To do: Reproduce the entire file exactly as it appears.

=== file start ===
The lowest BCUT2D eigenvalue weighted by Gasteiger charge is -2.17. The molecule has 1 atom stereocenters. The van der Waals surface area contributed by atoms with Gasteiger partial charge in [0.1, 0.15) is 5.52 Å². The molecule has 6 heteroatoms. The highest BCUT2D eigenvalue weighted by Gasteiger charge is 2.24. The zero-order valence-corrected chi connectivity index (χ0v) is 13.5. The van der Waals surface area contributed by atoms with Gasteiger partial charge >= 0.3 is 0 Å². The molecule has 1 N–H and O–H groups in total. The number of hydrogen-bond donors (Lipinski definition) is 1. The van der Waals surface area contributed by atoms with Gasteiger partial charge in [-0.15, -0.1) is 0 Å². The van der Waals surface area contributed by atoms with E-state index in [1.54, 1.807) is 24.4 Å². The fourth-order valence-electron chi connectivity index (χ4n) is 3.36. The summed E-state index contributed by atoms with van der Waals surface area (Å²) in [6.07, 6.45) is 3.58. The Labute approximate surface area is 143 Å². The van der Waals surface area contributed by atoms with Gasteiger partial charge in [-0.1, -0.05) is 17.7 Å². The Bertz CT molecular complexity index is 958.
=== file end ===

The lowest BCUT2D eigenvalue weighted by Gasteiger charge is -2.17. The molecule has 1 atom stereocenters. The van der Waals surface area contributed by atoms with Gasteiger partial charge in [0.1, 0.15) is 5.52 Å². The molecule has 6 heteroatoms. The highest BCUT2D eigenvalue weighted by Gasteiger charge is 2.24. The zero-order valence-corrected chi connectivity index (χ0v) is 13.5. The van der Waals surface area contributed by atoms with Gasteiger partial charge >= 0.3 is 0 Å². The molecule has 1 N–H and O–H groups in total. The number of hydrogen-bond donors (Lipinski definition) is 1. The van der Waals surface area contributed by atoms with Gasteiger partial charge in [-0.15, -0.1) is 0 Å². The van der Waals surface area contributed by atoms with E-state index in [1.54, 1.807) is 24.4 Å². The fourth-order valence-electron chi connectivity index (χ4n) is 3.36. The summed E-state index contributed by atoms with van der Waals surface area (Å²) in [6.07, 6.45) is 3.58. The Labute approximate surface area is 143 Å². The van der Waals surface area contributed by atoms with Gasteiger partial charge in [-0.1, -0.05) is 17.7 Å². The Bertz CT molecular complexity index is 958.